The Story of Rice Park

Through provident circumstances, Rice Park has been able to maintain the whole of its land and its remarkable features while its surrounding buildings have maintained their handsome architectural solidity, preserving strong edges to the park. In this aspect, these stalwart edges meet architectural historian Christopher Alexander’s statement, in his book A Pattern Language, that “The strength of a boundary is essential to a neighborhood (for this book’s purpose, the term ‘park space’ will be substituted). If the boundary is too weak, the park space will not be able to maintain its essential character.” (Pattern Language, #15, Neighborhood Boundary) One may speculate whether the integrity of the park’s street borders and its strong architectural enclosure is strengthened by backup reinforcement of the definable east boundary of St. Peter Street’s dense architectural massing. To the south, the busy Kellogg Boulevard formed an outer border. The western boundary is defined by the bulk of the massive auditorium complex and to the northeast by the Travelers Companies elaborate modern architectural castle complex.

Christopher Alexander also pointed out that well-being is enhanced by gateways or passage points in and out of the park space. These principles should permit only a few passages; their width should be relatively narrow with tall flanking structures that lend the sense of crossing a boundary; the passage should emphasize the feeling of entrance transition that forms a starting point within the park space. (Pattern Language, #102, Family of Entrances) At Rice Park, principal gateways entering this distinctive downtown sub-area proceed from street layouts and traffic movement patterns by pedestrians and vehicles that provide a limited number of pathways: both east and west directions along West Fifth Street and Market Street or Washington Street from Kellogg Boulevard.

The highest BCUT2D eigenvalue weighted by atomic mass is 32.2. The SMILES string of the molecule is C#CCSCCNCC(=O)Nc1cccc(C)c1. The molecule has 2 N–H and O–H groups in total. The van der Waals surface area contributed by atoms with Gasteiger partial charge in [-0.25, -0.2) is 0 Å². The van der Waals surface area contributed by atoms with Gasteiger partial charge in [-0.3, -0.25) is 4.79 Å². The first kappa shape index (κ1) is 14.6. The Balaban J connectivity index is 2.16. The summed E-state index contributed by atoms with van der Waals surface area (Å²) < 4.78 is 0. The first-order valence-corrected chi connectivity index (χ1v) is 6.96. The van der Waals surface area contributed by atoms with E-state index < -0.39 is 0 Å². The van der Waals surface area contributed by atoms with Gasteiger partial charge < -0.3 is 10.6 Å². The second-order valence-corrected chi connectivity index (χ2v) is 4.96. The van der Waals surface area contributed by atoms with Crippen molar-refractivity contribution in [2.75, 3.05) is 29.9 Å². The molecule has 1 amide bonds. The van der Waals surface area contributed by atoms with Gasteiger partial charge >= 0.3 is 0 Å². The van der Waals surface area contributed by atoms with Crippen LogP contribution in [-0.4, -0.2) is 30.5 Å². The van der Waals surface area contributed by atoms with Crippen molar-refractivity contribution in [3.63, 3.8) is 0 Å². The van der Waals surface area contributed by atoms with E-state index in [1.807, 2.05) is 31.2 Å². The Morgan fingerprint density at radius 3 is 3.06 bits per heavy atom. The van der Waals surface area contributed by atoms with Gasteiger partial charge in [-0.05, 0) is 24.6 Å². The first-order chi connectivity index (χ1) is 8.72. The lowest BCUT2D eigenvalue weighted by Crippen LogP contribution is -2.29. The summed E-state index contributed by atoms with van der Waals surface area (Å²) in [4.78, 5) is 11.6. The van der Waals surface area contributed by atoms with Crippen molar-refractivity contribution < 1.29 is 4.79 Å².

The first significant changes to Rice Park began in 1965. The Saint Paul architectural firm HGA (Hammel Green and Abrahamson) prepared design documents for the makeover. HGA designed walkways paved with pebble-faced concrete aggregate that connect the park’s four corners with a circular plaza formed by a two-tiered pool and fountain. The functional water feature is a system of twenty low-mounted spray devices set in a clusters off-center within the circular basin sending upward continuous lily-like watery shapes that rise then splash into the pools. The fountain’s name ‘Source,’ represents the source of rivers, culture and perhaps life itself. Standing in the fountain is a bronze female statue, created by Saint Paul sculptor Alonzo Hauser. The young figure, standing in a pose suggesting beginning of a ballet movement, is said to have been inspired by Hauser’s wife Nancy, who formed the renowned Nancy Hauser Dance Company and School.

The location of this feature departed from the traditional center to be decidedly asymmetrically located in the northern part of the park. The round plaza and concentric ringed shape of the pool display a modernist design principle in keeping with the then-prevailing architecture intent on celebrating architectural asymmetry during the latter part of the twentieth century. Nonetheless, its mild simplicity and low profile provides pleasant consonance with the traces of the park’s nineteenth century Victorian sensibility. Most important, the original well being of Rice Park remains in place.